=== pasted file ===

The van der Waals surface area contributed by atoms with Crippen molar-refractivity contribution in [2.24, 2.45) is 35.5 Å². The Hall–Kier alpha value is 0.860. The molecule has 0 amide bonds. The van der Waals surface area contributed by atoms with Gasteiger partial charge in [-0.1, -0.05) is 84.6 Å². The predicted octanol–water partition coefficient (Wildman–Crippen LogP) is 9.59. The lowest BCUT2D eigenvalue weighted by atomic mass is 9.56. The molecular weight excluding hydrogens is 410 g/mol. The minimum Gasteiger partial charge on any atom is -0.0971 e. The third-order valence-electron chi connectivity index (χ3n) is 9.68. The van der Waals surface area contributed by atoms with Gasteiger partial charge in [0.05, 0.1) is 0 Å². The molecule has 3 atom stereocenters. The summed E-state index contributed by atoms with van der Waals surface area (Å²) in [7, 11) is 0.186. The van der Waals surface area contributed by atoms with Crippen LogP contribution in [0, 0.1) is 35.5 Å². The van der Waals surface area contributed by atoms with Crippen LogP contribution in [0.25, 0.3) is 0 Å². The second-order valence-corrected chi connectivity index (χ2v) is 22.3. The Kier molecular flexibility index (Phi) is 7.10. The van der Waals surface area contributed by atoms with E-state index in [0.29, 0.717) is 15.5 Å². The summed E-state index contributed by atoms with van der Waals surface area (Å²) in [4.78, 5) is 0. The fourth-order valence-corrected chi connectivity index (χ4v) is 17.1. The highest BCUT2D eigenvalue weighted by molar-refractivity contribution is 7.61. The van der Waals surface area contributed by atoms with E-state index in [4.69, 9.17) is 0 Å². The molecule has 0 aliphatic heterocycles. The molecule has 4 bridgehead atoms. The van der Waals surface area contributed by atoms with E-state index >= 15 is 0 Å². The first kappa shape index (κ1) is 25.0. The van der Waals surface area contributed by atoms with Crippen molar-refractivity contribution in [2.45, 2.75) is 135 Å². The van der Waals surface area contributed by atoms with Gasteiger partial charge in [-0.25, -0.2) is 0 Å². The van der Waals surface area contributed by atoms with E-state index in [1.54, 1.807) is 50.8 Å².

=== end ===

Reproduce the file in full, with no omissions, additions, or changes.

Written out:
The van der Waals surface area contributed by atoms with Crippen molar-refractivity contribution in [2.24, 2.45) is 35.5 Å². The Hall–Kier alpha value is 0.860. The molecule has 0 amide bonds. The van der Waals surface area contributed by atoms with Gasteiger partial charge in [-0.1, -0.05) is 84.6 Å². The predicted octanol–water partition coefficient (Wildman–Crippen LogP) is 9.59. The lowest BCUT2D eigenvalue weighted by atomic mass is 9.56. The molecular weight excluding hydrogens is 410 g/mol. The minimum Gasteiger partial charge on any atom is -0.0971 e. The third-order valence-electron chi connectivity index (χ3n) is 9.68. The van der Waals surface area contributed by atoms with Gasteiger partial charge in [0.05, 0.1) is 0 Å². The molecule has 3 atom stereocenters. The summed E-state index contributed by atoms with van der Waals surface area (Å²) in [7, 11) is 0.186. The van der Waals surface area contributed by atoms with Crippen LogP contribution in [0, 0.1) is 35.5 Å². The van der Waals surface area contributed by atoms with Crippen LogP contribution in [0.25, 0.3) is 0 Å². The second-order valence-corrected chi connectivity index (χ2v) is 22.3. The Kier molecular flexibility index (Phi) is 7.10. The van der Waals surface area contributed by atoms with E-state index in [0.29, 0.717) is 15.5 Å². The summed E-state index contributed by atoms with van der Waals surface area (Å²) in [4.78, 5) is 0. The fourth-order valence-corrected chi connectivity index (χ4v) is 17.1. The highest BCUT2D eigenvalue weighted by molar-refractivity contribution is 7.61. The van der Waals surface area contributed by atoms with E-state index in [4.69, 9.17) is 0 Å². The molecule has 0 aliphatic heterocycles. The molecule has 4 bridgehead atoms. The van der Waals surface area contributed by atoms with E-state index >= 15 is 0 Å². The first kappa shape index (κ1) is 25.0. The van der Waals surface area contributed by atoms with Crippen molar-refractivity contribution in [2.45, 2.75) is 135 Å². The van der Waals surface area contributed by atoms with Gasteiger partial charge in [-0.25, -0.2) is 0 Å². The van der Waals surface area contributed by atoms with E-state index in [1.54, 1.807) is 50.8 Å².